DARPA has announced a program aimed at developing a cutting edge neural implant capable of forming a communication bridge between a human brain and electronic devices. It is hoped that technology developed under the Neural Engineering System Design program will have a wide range of applications in research and healthcare.
DARPA has revealed more details of the Tactically Exploited Reconnaissance Node (Tern) program that aims to turn smaller US Navy ships into miniature aircraft carriers for Unmanned Air Vehicles (UAV). Phase 3 of program to develop a tail-sitting flying wing designed to take off and land vertically from destroyers and other small ships was awarded to Northrop Grumman, which will build a full-scale demonstrator for sea trials.
The competition to fulfill DARPA's plan to turn US Navy destroyers and frigates into drone-launching aircraft carriers seems to be over as Northrop Grumman has unveiled its version of the Tactically Exploited Reconnaissance Node (Tern) Unmanned Aerial Vehicle (UAV). Based on the flying wing design, the Tern UAV lifts off vertically in a tail-down configuration and is designed to operate from the decks of smaller surface ships in the US Navy without the need for aircraft carrier-type runways.
Researchers from the University of Illinois are developing a computer system capable of communicating with humans through the medium of jazz, playing improvised pieces in real time. The project forms part of DARPA's Communicating with Computers (CwC) program, approaching the development of robot communication skills from a very different direction.
Military airborne communications can be tricky. Not only do they need to overcome attempted disruption from hostiles, but also tackle the difficulties in getting different systems to work together. DARPA is looking to improve things, soliciting proposals to get both manned and unmanned systems communicating faster, more securely and in spite of enemy jamming attempts.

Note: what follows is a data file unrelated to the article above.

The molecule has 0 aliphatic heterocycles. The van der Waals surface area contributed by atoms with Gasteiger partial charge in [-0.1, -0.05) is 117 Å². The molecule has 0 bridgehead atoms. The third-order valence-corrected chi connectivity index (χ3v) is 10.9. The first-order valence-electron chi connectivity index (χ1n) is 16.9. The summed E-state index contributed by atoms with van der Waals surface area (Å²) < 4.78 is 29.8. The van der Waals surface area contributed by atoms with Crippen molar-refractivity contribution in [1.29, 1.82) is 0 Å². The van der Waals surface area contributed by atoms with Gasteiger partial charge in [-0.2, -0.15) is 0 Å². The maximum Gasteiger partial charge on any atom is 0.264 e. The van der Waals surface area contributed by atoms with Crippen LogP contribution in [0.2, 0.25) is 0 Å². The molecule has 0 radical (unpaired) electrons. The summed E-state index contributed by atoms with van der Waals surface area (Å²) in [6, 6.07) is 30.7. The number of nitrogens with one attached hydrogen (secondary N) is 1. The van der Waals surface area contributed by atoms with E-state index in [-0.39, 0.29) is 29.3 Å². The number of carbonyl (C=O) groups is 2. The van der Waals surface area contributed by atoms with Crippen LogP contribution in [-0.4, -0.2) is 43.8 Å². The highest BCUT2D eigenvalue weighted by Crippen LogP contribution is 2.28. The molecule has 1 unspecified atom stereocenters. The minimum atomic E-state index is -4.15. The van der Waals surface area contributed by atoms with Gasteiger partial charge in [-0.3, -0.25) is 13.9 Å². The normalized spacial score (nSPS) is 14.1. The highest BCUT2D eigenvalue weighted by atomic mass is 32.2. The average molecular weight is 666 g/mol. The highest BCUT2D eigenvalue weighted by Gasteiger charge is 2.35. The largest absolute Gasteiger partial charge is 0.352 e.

Two years ago, DARPA started developing self-destructing electronics as a way to prevent advanced military gear falling into the wrong hands. Now the agency is expanding on the idea with its Inbound, Controlled, Air-Releasable, Unrecoverable Systems (ICARUS) program, which is tasked with developing small, unmanned, single-use, unpowered air vehicles that can can be dropped from an aircraft to deliver supplies to isolated locations in the event of disasters, then evaporate into thin air once their job is done.
DARPA's ElectRx project envisions tiny devices, the width of a single nerve strand, that could be injected into the body to monitor certain conditions and then stimulate targeted nerves in response, harnessing the body’s own repair mechanisms to deal with a range of conditions like chronic pain, diabetes, rheumatoid arthritis and certain autoimmune diseases. DARPA sees the potential to create new treatments that automatically and continuously tune themselves to the needs of a specific patient.
Warships are only as effective as far as they can see, so DARPA's Towed Airborne Lift Of Naval Systems (TALONS) research effort is aiming to extend their horizons by giving them a crow's nest 1,500 ft (457 m) tall by way of a towed parafoil. A TALONS prototype recently completed sea trials off the US East Coast as part of a project to provide ships of every size with better long-distance communications and situational awareness.
A mechanical hand utilizing DARPA-developed neural technologies has
become the first to allow a paralyzed patient to feel physical
sensations through a prosthesis. The 28 year-old test subject was able
to determine which mechanical finger was being touched whilst
blindfolded, with total accuracy.
Helicopters are versatile machines capable of all manner of maneuvers in the air, but when it comes to takeoffs and landings they are very fussy creatures, preferring flat, level pads, which are scarce in combat and rescue missions. DARPA recently demonstrated a new robotic landing gear system in an unmanned flight near Atlanta, Georgia, that's designed to overcome these limitations by enabling landings on broken or uneven terrain with a high degree of safety.